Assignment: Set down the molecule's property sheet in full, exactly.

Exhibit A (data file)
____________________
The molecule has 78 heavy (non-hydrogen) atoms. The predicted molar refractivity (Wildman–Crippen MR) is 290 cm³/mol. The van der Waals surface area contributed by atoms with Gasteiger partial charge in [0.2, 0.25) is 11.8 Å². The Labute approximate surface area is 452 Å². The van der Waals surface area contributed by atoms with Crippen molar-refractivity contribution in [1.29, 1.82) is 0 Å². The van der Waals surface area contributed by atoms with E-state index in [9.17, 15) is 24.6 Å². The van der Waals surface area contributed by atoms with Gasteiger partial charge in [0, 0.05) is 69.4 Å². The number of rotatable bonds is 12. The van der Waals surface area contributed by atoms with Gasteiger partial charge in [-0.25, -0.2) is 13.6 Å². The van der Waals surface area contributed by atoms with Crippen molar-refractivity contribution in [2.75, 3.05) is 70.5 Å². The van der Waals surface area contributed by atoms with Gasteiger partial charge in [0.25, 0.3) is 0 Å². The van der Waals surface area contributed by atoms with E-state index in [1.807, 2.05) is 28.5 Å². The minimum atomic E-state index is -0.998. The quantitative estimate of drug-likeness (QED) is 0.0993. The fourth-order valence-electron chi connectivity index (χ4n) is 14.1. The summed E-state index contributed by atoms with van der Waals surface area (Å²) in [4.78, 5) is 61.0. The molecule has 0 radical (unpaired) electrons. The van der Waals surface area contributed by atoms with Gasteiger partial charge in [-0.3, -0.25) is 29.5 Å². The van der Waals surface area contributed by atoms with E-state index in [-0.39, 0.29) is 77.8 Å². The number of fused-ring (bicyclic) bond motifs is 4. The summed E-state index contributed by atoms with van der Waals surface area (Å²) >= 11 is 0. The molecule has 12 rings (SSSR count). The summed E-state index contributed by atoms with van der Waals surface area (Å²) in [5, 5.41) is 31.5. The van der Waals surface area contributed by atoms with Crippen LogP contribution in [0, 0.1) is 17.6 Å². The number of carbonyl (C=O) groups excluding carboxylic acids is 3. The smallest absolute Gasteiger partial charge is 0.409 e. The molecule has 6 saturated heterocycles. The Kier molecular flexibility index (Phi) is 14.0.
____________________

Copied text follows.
The molecule has 78 heavy (non-hydrogen) atoms. The predicted molar refractivity (Wildman–Crippen MR) is 290 cm³/mol. The van der Waals surface area contributed by atoms with Gasteiger partial charge in [0.2, 0.25) is 11.8 Å². The Labute approximate surface area is 452 Å². The van der Waals surface area contributed by atoms with Crippen molar-refractivity contribution in [1.29, 1.82) is 0 Å². The van der Waals surface area contributed by atoms with E-state index in [9.17, 15) is 24.6 Å². The van der Waals surface area contributed by atoms with Gasteiger partial charge in [0, 0.05) is 69.4 Å². The number of rotatable bonds is 12. The van der Waals surface area contributed by atoms with Gasteiger partial charge in [-0.25, -0.2) is 13.6 Å². The van der Waals surface area contributed by atoms with Crippen molar-refractivity contribution in [2.75, 3.05) is 70.5 Å². The van der Waals surface area contributed by atoms with Gasteiger partial charge in [0.25, 0.3) is 0 Å². The van der Waals surface area contributed by atoms with E-state index in [1.807, 2.05) is 28.5 Å². The minimum atomic E-state index is -0.998. The quantitative estimate of drug-likeness (QED) is 0.0993. The fourth-order valence-electron chi connectivity index (χ4n) is 14.1. The summed E-state index contributed by atoms with van der Waals surface area (Å²) in [4.78, 5) is 61.0. The molecule has 0 radical (unpaired) electrons. The van der Waals surface area contributed by atoms with Gasteiger partial charge in [-0.3, -0.25) is 29.5 Å². The van der Waals surface area contributed by atoms with E-state index in [-0.39, 0.29) is 77.8 Å². The number of fused-ring (bicyclic) bond motifs is 4. The summed E-state index contributed by atoms with van der Waals surface area (Å²) >= 11 is 0. The molecule has 12 rings (SSSR count). The summed E-state index contributed by atoms with van der Waals surface area (Å²) in [5, 5.41) is 31.5. The van der Waals surface area contributed by atoms with Crippen LogP contribution in [0, 0.1) is 17.6 Å². The number of carbonyl (C=O) groups excluding carboxylic acids is 3. The smallest absolute Gasteiger partial charge is 0.409 e. The molecule has 6 saturated heterocycles. The Kier molecular flexibility index (Phi) is 14.0.